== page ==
Council eyes options for utility rate increase; reviews Urban Forest Management Plan

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    At the end of the proposed three-year rate cycle, the total bill would be $156.63 for a single-family home using 10 CCF (centum cubic feet) of water.

    Ways to lessen future utility rate increases by possibly turning to bond funding for capital projects was a major point of discussion at Tuesday night’s Edmonds City Council meeting.

    During a council presentation Tuesday, City of Edmonds Public Works Director Phil Williams summarized the results of a draft combined utility rate study prepared by the city’s consultant FCS Group. The study recommends rate hikes for all three utilities — water, sewer and stormwater — to cover rising costs that include inflation and the increased maintenance and operations costs, wholesale cost increases from Alderwood Water and Wastewater District (which sells water to the city), and the replacement of aging and failing water, sewer and storm infrastructure.

    The city also has to fund a replacement system for the city’s aging sludge incinerator, which will cost the city an estimated $9 million. (The total system cost is estimated at $16 million but the City of Mountlake Terrace, which sends sewage flows to Edmonds to be treated, will pick up the remainder).

    The new sludge treatment system will involve a two-step process of drying and pyrolysis — the chemical decomposition of organic materials at high heat with little to no oxygen. This creates both a dried product and a “biochar,” which is sterile and has the appearance of charcoal. The biochar byproduct can be used in city parks or sold as a soil conditioner or amendment.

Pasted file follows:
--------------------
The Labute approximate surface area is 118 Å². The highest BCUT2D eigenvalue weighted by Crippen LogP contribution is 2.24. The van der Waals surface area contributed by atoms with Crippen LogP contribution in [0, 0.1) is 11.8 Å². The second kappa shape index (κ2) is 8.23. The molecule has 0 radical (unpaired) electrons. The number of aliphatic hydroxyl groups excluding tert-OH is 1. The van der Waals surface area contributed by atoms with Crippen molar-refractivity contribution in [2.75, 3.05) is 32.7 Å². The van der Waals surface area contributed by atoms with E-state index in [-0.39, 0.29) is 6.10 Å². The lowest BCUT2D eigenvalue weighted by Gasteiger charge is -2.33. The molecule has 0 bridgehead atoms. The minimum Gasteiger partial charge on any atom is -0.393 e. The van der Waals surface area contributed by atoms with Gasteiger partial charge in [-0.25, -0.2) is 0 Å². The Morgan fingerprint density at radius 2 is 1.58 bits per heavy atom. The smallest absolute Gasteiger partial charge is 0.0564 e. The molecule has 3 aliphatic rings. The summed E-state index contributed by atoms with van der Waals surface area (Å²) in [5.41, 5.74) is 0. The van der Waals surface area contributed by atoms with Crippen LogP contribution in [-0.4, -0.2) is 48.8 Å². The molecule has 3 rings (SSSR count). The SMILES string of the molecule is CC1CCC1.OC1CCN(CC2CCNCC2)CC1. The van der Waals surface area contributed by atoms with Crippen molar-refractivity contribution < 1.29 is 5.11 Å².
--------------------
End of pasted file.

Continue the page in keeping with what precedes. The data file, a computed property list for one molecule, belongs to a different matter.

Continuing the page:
Under the current utility rate proposal, which citizens will have an opportunity to comment on during a future public hearing, utility rates for 2020-2022 would increase 5 percent annually for water, 9.5 percent annually for stormwater and 7 percent for sewer. By 2022, the combined rate for a single-family home using 10 CCF (centum cubic feet) of water would  be 156.63, up from $132.28 in 2019.

    In the past, Williams has advocated for rate increases in a “pay as you go” model to fund annual maintenance and replacement projects, noting that it will save the city money in the long run because the city won’t have to issue bonds for those expenses. But several council members Tuesday night suggested revisiting the idea of issuing bonds for at least some of the major capital projects, for several reasons.

    Councilmember Diane Buckshnis noted that interest rates for bonds are extraordinarily low and the city should take advantage of that to lessen the burden on ratepayers. “I believe we should look into bonding sooner rather than later,” she said.

    Councilmember Dave Teitzel added that he has heard from many residents that “they are fatigued because of taxes.” Teitzel said that given the low rates, he favors bonds “for large one-time capital projects.” He asked Williams to “sharpen your pencil and look for opportunities to use bonding capacity where it makes sense to bring down the rate increase pressure,”

    Councilmember Mike Nelson, who said he has also heard concerns from residents about ongoing tax increases, added he views the idea of bonding, or paying off the debt over the project’s lifetime, as “pay as you use.” Because the project costs are distributed to those who use the infrastructure over time, this approach “is often more equitable than using currently available funds,” Nelson said.

    Williams said he would incorporate the councilmembers’ suggestions into a revised presentation that would come back to them for review prior to a public hearing.

    The council also heard a presentation from Development Services Director Shane Hope on two matters.